In addition to this, the unsettled tone persists in the speaker’s descriptions of the landscape, particularly her garden: “Our garden was large and beautiful as that garden in the Bible — the tree of life grew there. But it had gone wild. The paths were overgrown and a smell of dead flowers mixed with the fresh living smell”. This mixture of death and life as well as a beauty that is unsettling and frightening, parallels Billie Holiday’s “Strange Fruit”. Although Holiday’s song is primarily about the lynching of Black bodies in the South, I think that there is something to be gained from analyzing her lyrics in this context. “Scent of magnolias sweet and fresh//Then the sudden smell of burnin’ flesh”, elicits the vivid olfactory imagery that the speaker alludes to as she describes the mixture of “dead flowers” and “the fresh living smell”. This continues, “[Octopus orchid] was a bell-shaped mass of white, mauve, deep purples, wonderful to see. The scent was very sweet and strong. I never went near it” (19). The fear and trepidation that the speaker expresses here is alluded to in Holiday’s song as she describes “strange fruit…swingin’ in the Southern breeze”. Thus, although either speaker describes a horror that is relative to their experience, there is a shared sense of dread and disquiet. This is due to the fact that the speaker’s garden has overgrown because of the lack of black bodies to contain and manage its growth in a post-colonial Jamaica. Therefore, in some ways, the garden is haunted by the individuals that cared for it as there is “no more slavery” (19). This is significant as Holiday’s song reveals the horrors of racism and lack of reconciliation between white and Black folks in the American South at the time.

Lastly, the erasure of Coulibri that occurs at the end of Part One in the novel is connected to “Goodbye Blue Sky” by Pink Floyd. This song came to mind immediately as it describes a child’s experience of witnessing the WWII bombings. In the novel, the speaker describes seeing Coulibri burn to the ground:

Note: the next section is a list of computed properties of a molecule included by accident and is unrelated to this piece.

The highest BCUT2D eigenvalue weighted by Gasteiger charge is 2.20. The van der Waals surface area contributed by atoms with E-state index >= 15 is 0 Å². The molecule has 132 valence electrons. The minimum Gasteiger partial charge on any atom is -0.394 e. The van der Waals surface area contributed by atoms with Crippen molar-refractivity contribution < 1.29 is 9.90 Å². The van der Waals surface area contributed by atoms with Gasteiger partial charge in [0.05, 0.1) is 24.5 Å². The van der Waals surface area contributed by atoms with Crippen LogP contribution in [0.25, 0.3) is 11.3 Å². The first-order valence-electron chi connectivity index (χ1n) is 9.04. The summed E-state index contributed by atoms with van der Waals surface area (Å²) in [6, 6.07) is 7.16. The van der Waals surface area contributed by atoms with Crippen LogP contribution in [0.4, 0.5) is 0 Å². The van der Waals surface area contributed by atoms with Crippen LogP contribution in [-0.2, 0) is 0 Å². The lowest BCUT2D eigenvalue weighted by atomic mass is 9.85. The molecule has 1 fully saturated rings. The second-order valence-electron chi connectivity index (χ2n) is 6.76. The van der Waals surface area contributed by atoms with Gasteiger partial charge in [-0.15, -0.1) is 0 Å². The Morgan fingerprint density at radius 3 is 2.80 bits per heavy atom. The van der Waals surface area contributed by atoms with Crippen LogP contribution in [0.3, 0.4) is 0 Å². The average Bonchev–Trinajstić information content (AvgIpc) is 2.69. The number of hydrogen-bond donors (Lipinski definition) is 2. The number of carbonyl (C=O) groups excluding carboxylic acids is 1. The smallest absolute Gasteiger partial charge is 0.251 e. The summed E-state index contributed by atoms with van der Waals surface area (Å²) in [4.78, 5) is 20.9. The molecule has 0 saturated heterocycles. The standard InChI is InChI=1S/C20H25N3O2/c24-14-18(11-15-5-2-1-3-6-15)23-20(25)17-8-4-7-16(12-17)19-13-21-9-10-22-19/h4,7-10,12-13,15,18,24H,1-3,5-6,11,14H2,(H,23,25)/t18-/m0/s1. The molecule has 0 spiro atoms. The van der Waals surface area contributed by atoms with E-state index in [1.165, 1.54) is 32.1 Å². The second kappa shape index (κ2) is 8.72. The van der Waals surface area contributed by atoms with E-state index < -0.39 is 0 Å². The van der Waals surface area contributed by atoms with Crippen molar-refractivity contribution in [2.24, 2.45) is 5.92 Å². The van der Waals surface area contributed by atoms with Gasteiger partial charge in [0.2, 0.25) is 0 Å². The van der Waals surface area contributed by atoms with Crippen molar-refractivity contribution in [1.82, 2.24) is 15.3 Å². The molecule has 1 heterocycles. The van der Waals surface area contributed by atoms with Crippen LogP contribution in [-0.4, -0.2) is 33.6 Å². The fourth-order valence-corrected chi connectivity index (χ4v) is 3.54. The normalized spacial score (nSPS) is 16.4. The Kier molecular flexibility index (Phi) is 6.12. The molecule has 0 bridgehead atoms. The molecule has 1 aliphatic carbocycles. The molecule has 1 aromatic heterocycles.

“The house was burning, the yellow-red sky was like sunset and I knew that I would never see Coulibri again. Nothing would be left…There would be nothing left but blackened walls and the mounting stone. That was always left. That could not be stolen or burned” (44–5)

Similarly, Pink Floyd states, “Did you see the frightened ones? Did you hear the falling bombs?…The flames are all long gone, but the pain lingers on. Goodbye, blue sky”. Just as Antoinette experiences a loss of innocence as she witnesses the end of her childhood and the erasure of her home - Floyd laments the immense trauma that comes with witnessing death and destruction, as well as the lasting scars that remain after the damage is done.

Overall, I have chosen three songs that I think analyze the relationship between the landscape, the events that occur at Coulibri as well as the larger tensions that encompass these themes in the novel.

Works Cited:

“Angel.” Spotify, 15 July 1997, open.spotify.com/track/6G8fblD9DbcEmaKOKDy3XL?si=d9sEJbPbQZq8KemJlIz_RQ&nd=1.

“Billie Holiday — Strange Fruit.” Genius, 46375–06–11, genius.com/Billie-holiday-strange-fruit-lyrics.

Floyd, Pink. “Goodbye Blue Sky — 2011 Remastered Version.” Spotify, 30 Nov. 1979, open.spotify.com/track/0ESdtt9cjGZUkUbaubSrv2?si=DEkxDbzySDqwAaiXtrpzjA.

Holiday, Billie. “Strange Fruit.” Spotify, 1 Jan. 1957, open.spotify.com/track/1CTex49P0iWwzUGsMNjgaV?si=RXhG87NnTAqMiR07eW4VLg&nd=1.

McLachlan, Sarah. “Sarah McLachlan — Angel Lyrics | AZLyrics.Com.” AZ Lyrics, 1997, www.azlyrics.com/lyrics/sarahmclachlan/angel.html.

“Pink Floyd — Goodbye Blue Sky.” Genius, 30 Nov. 1979, genius.com/Pink-floyd-goodbye-blue-sky-lyrics.

Rhys, Jean. Wide Sargasso Sea Publisher: W. W. Norton & Company. W.W.Norton&Company, 1992.

“Wide Sargasso Sea.” The Letterpress Project, 25 July 2019, www.letterpressproject.co.uk/inspiring-older-readers/2019-07-25/wide-sargasso-sea.